Editor's note: The Occupy protests around the world have seen various levels of acceptance. For example, when Occupy Vancouver supporters tried to set up a new camp in East Vancouver local residents turned them away.
"Just walking into New York is an assault on every one of your senses," says Anita Naidu, who has been decompressing since returning from two weeks in New York's Zuccotti Park. "There is every variety of corruption and person that you can possibly imagine waiting to greet you."
Naidu recently flew from Whistler to participate in the epicentre of protest against the inequalities of the global financial system. "I was in Whistler mode where everyone's talking about the season. I got off the plane at JFK, and it was like: OK, Occupy Wall Street (OWS). It's always this big switch doing political work from living in a resort town."
Naidu is a consulting engineer and a dedicated snowboarder, climber and mountain biker — and although she's undertaken some political advocacy, she doesn't usually put her life on pause to protest.
But this time, she said there was no choice. "If I didn't go, then I'm not who I think I am.
"There's very much an emotional belief connected to these ideas. To not go would be a false choice. I also live in a place [Whistler] where the characteristic of the population is very easy, where life is very easy. . . . Living in a place where life is so easy makes you more fragile. Not participating in [OWS] is just a greater input to injustice."
If the response of the public in media, at the camps and on the Internet is any indication, the demands of the Occupy movement, though diverse, have resonated with a population feeling the effects of financial collapse. Figures from developed nations continue to demonstrate that personal debt is escalating; that inflation is becoming all the more evident; and that real wages have been stagnant for decades. Not only the Occupy movement, but also many economists argue that the debt crisis downloaded responsibility for reckless financial speculation onto the already overburdened. The result of the 2008 financial crisis is a huge number of disaffected and impoverished people with nothing to lose and nowhere to go, many evicted through foreclosures and with no work in sight.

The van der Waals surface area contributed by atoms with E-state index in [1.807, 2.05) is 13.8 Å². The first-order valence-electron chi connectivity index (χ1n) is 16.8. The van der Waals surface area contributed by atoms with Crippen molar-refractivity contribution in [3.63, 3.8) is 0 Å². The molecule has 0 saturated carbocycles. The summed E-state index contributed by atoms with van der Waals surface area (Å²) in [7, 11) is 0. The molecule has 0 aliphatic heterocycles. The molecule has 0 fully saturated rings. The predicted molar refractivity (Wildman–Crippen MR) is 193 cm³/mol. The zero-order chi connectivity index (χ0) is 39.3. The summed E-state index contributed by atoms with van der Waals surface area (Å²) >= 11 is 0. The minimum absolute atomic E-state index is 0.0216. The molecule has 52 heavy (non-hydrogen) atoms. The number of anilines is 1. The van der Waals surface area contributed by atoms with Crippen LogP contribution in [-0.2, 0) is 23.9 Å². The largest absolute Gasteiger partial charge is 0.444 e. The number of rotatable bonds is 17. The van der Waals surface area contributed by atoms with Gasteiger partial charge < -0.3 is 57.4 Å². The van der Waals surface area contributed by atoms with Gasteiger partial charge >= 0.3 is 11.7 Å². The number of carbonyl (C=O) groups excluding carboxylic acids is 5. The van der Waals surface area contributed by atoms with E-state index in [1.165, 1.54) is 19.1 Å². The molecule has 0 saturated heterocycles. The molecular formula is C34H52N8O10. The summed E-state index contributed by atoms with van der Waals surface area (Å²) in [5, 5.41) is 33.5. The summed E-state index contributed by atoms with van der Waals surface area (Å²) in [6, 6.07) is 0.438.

As media reports document, everything from curtailing campaign spending to demanding constraints on corporate lobbying, has been emphasized in the signs and actions of the Occupy movement. Demands for a maximum wage, housing for the homeless, an end to foreclosures, and for the banks and financial speculators to be held accountable is at the heart of the Occupy movement — and which is why it all began on Wall Street.